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Window Attachments

Creating a window into future savings

This new program encourages the installation of high-performance commercial window attachments (secondary glazing systems) as a standard practice for competitive advantage in Northwest buildings.

Designed for use in existing commercial office, historic, educational, and government buildings with low-performance windows, window attachments are approximately half the cost of replacement and may be installed as a stand-alone energy efficiency measure or as part of a deeper energy retrofit.

The program will work to identify which building types are most cost-effective for window attachments, raise awareness of the product in the market, and partner with the Attachments Energy Rating Council (AERC), in coordination leading commercial window manufacturers, to influence national standards. 

  • Commercial Window Attachments, Phase 1 Research
    This preliminary market research focused on understanding the market barriers and any product performance concerns with Secondary Glazing Systems (SGS), an interior window attachment that improves the performance of existing windows in commercial buildings. The bulk of the research occurred between March and October 2017 and included a literature review, a review of existing market research, and primary data collection with representatives from projects installed throughout the United States. The limited number of in-region installations and lack of access to building contacts indicate that the Northwest Energy Efficiency Alliance (NEEA) will need to continue to collect region-specific intelligence on these products. The findings indicate that NEEA staff should consider attending trade shows or other networking events attended by glazing contractors and design teams responsible for interior rehabilitation (as opposed to new construction) to improve awareness of the product among Northwest professionals. Product "mock ups" are another common way to expose potential users to the product. The research found no industry wide concerns with the product performance nor any evidence of unexpected product failure. Additional research needs include supply chain research specific to the Northwest.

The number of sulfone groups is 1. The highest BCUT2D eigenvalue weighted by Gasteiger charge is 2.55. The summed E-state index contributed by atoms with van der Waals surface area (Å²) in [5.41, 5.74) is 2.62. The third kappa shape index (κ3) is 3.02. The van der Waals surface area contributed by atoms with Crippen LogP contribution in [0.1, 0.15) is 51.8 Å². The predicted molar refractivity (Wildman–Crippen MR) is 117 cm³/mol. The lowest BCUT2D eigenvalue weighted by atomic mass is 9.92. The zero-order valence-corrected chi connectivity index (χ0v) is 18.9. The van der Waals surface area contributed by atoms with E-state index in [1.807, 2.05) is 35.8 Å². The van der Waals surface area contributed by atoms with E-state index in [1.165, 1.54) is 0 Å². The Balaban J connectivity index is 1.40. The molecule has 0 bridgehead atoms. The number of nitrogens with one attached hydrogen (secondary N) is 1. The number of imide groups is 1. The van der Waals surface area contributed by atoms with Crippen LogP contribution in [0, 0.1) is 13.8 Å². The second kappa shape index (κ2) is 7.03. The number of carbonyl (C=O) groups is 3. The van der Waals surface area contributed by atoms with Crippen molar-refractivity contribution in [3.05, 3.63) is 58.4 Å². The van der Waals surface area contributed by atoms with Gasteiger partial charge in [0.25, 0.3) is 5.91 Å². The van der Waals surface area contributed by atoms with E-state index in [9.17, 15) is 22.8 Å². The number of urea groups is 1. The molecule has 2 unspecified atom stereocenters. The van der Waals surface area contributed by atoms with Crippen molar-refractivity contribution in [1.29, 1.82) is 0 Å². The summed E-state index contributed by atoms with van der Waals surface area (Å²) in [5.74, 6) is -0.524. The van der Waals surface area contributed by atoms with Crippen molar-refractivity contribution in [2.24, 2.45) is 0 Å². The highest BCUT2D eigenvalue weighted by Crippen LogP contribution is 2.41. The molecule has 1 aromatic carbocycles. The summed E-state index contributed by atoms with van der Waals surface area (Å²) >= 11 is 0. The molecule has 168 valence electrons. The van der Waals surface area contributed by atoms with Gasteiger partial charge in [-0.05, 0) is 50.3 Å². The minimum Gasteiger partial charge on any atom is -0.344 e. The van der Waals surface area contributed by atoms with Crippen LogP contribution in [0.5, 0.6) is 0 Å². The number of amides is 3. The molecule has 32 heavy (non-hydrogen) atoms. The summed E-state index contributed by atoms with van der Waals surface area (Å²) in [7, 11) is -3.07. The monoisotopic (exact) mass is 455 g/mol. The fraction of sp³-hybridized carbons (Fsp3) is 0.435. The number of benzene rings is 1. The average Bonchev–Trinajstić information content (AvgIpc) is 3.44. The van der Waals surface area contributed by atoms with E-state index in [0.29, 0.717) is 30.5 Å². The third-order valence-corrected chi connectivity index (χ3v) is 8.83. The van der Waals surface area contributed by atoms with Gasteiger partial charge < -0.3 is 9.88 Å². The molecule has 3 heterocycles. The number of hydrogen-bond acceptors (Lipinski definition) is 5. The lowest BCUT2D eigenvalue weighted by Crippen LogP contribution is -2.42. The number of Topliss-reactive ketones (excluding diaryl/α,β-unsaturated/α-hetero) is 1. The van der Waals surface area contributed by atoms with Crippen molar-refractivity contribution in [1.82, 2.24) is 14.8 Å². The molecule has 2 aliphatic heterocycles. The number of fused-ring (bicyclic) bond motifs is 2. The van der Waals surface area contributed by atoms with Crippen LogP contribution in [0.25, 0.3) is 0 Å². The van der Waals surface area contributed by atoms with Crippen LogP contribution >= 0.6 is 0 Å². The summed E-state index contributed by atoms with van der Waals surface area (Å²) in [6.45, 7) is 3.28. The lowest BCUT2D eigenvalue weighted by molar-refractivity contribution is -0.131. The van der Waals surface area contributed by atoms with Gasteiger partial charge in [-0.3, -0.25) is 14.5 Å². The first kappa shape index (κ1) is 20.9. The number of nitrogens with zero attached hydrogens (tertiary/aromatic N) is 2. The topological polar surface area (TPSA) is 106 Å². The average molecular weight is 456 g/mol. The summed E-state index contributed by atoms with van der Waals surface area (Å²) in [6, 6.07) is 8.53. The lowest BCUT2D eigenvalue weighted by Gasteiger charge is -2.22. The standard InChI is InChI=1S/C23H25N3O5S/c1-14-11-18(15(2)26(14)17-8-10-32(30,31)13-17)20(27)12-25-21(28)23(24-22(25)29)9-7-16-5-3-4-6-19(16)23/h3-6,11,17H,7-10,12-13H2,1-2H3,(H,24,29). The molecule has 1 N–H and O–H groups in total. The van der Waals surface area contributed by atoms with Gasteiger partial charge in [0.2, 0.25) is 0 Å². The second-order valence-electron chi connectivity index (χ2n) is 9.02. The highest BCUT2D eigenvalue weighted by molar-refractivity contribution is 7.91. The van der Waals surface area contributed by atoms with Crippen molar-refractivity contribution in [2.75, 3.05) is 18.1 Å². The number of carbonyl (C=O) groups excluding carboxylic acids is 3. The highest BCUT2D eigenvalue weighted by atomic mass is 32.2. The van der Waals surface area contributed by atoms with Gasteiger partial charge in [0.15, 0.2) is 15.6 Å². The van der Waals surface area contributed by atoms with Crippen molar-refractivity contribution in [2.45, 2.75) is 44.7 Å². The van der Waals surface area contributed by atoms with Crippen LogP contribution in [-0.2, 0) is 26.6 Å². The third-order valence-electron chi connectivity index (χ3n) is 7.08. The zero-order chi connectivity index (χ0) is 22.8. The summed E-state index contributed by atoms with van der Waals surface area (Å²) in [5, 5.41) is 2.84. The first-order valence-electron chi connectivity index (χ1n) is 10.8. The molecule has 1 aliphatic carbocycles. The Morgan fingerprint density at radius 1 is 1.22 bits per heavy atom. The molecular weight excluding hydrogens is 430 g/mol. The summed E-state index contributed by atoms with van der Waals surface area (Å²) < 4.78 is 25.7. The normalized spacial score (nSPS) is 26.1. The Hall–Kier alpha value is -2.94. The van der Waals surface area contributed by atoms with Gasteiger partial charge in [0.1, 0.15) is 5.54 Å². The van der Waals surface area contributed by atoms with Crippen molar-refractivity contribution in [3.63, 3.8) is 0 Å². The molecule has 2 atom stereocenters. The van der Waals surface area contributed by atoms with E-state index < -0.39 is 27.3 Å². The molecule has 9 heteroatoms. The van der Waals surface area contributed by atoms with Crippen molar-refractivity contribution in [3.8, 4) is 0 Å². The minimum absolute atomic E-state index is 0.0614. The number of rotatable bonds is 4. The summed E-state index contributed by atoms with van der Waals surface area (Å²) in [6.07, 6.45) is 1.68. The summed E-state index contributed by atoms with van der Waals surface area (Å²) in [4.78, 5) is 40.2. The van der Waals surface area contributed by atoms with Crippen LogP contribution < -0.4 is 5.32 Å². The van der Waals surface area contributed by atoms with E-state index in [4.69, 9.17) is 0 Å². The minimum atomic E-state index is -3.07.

PDF, 633.70 KB
  • Commercial Window Attachments, Phase 1 Research
    This preliminary market research focused on understanding the market barriers and any product performance concerns with Secondary Glazing Systems (SGS), an interior window attachment that improves the performance of existing windows in commercial buildings. The bulk of the research occurred between March and October 2017 and included a literature review, a review of existing market research, and primary data collection with representatives from projects installed throughout the United States. The limited number of in-region installations and lack of access to building contacts indicate that the Northwest Energy Efficiency Alliance (NEEA) will need to continue to collect region-specific intelligence on these products. The findings indicate that NEEA staff should consider attending trade shows or other networking events attended by glazing contractors and design teams responsible for interior rehabilitation (as opposed to new construction) to improve awareness of the product among Northwest professionals. Product "mock ups" are another common way to expose potential users to the product. The research found no industry wide concerns with the product performance nor any evidence of unexpected product failure. Additional research needs include supply chain research specific to the Northwest.
    PDF, 633.70 KB
  • 2016 BOC Program Data Analysis
    This memorandum documents Research Into Action’s analysis of the Northwest Energy Efficiency Council Building Operator Certification (BOC) program dataset as of 2016. A review of the BOC dataset of certified operators took place during January and February 2017. This report provides an updated count of the number of active certified building operators for 2016 energy savings reporting. In 2016, the BOC program registered 157 new certificates. Also in this report, the reader will find a brief update on the program’s recent alignment with the ISO 17024 standard, the process used to determine the number of active BOC certificants, and a year-by-year count of new, retired, and total active certificants. An additional section has been included this year on opportunities for further research.
    PDF, 312.24 KB

NEEA Team Lead

Christian Miner

Sr. Program Manager